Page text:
Tennessee Moving to Repeal ‘Jock Tax’ on Pro Athletes
Professional basketball and hockey players probably won’t mind playing in Tennessee anymore.
State legislators are expected to repeal the state’s infamous “jock tax” within the next few weeks.
Two companion bills, one in the state Senate, the other in the state House, are moving through the General Assembly.
A bill sponsored by Sen. Jack Johnson (R-Franklin) soon will make its way to the Senate floor, though a vote hasn’t been scheduled, said Johnson’s spokesman, Rachel Lee.
The House bill, sponsored by Rep. David Alexander (R-Winchester), is scheduled for a vote Wednesday, said Alexander’s spokeswoman Kim Reasonover.
Governor’s Signature Expected
NHL Player’s Association spokesman Sam Reed told Tennessee Watchdog on Thursday he and others involved in the matter expect Gov. Bill Haslam (R) to sign the legislation into law.
“We’ve been pressuring like heck to have a full-on repeal,” Reed said.
The NHLPA supported Johnson’s attempt to repeal the law last year, but officials with the NBA’s Memphis Grizzlies opposed it.
Johnson’s efforts last year fell by the wayside after the parties involved tried to resolve the matter by talking amongst themselves.
Things changed this year, Reed said.
“There was a recognition on behalf of the Memphis Grizzlies that maybe this wasn’t the best way to be bringing in money. There was some pressure exerted from the NBA itself,” Reed said.
A spokesman for the Grizzlies did not return Tennessee Watchdog’s request for comment.
Revenue Goes to Entertainment
“Jock tax” revenue from NBA players who play in Memphis goes to pay the upfront costs of well-known entertainers who perform at the city’s FedEx Forum.
Opponents of the Predators hockey team in Nashville, meanwhile, are supposed to pay taxes that benefit events at the Bridgestone Arena. Under the terms of a collective-bargaining agreement, however, hockey league owners reimburse players for that tax.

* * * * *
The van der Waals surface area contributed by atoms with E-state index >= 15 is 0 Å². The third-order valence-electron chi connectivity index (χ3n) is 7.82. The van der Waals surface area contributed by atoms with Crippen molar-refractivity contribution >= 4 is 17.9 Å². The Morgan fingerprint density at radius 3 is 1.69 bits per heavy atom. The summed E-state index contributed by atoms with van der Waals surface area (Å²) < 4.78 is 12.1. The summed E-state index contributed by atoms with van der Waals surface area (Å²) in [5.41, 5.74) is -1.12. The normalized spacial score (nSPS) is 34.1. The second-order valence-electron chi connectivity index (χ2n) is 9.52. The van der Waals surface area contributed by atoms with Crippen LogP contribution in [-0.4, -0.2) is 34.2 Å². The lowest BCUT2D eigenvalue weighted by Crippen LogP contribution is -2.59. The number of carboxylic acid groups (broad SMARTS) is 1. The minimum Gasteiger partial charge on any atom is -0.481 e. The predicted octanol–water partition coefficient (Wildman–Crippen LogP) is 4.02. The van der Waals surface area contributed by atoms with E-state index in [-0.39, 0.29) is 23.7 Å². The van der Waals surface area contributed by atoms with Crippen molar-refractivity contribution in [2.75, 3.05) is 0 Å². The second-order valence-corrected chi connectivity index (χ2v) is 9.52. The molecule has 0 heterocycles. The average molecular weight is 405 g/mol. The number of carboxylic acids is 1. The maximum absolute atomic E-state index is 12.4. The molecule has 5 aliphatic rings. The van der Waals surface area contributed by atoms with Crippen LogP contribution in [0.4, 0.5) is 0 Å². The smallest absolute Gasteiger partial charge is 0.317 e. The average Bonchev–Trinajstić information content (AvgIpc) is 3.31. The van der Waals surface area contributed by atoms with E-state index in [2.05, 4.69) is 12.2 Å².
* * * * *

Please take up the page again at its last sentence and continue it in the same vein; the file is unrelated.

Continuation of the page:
According to the two bills, Grizzlies officials would have two years to find an alternative revenue stream before the tax ceases to exist.
For hockey officials, meanwhile, the tax goes away immediately, Reed said.
How will Bridgestone officials compensate?
“The Bridgestone arena has no shortage of acts coming through there, and the large majority of them are extremely profitable,” Reed said.
“Nashville is now a marquee town for that kind of entertainment.”
The tax, which went into effect in 2009, is levied on professional basketball and hockey players at $2,500 each for no more than three games per season played in Tennessee. The state imposes the “jock tax” regardless of whether the athletes play for a team from Tennessee or another city.
NFL Players Exempted
Billy Trout, spokesman for the Tennessee Department of Revenue, told Tennessee Watchdog last year that members of the 2009 Tennessee General Assembly purposefully kept out language that would have imposed the tax on NFL players.
Johnson said at the time he didn’t know why the state made NFL players exempt.
Tennessee gets about $3.5 million a year from the tax.
According to a 2009 story in Tax Career Digest, the concept of a “jock tax” began 22 years ago in California, when state officials wanted to take revenge against Michael Jordan and the Chicago Bulls for beating the Lakers in the NBA Finals. More than 40 states have since implemented “jock taxes” of their own, according to the article.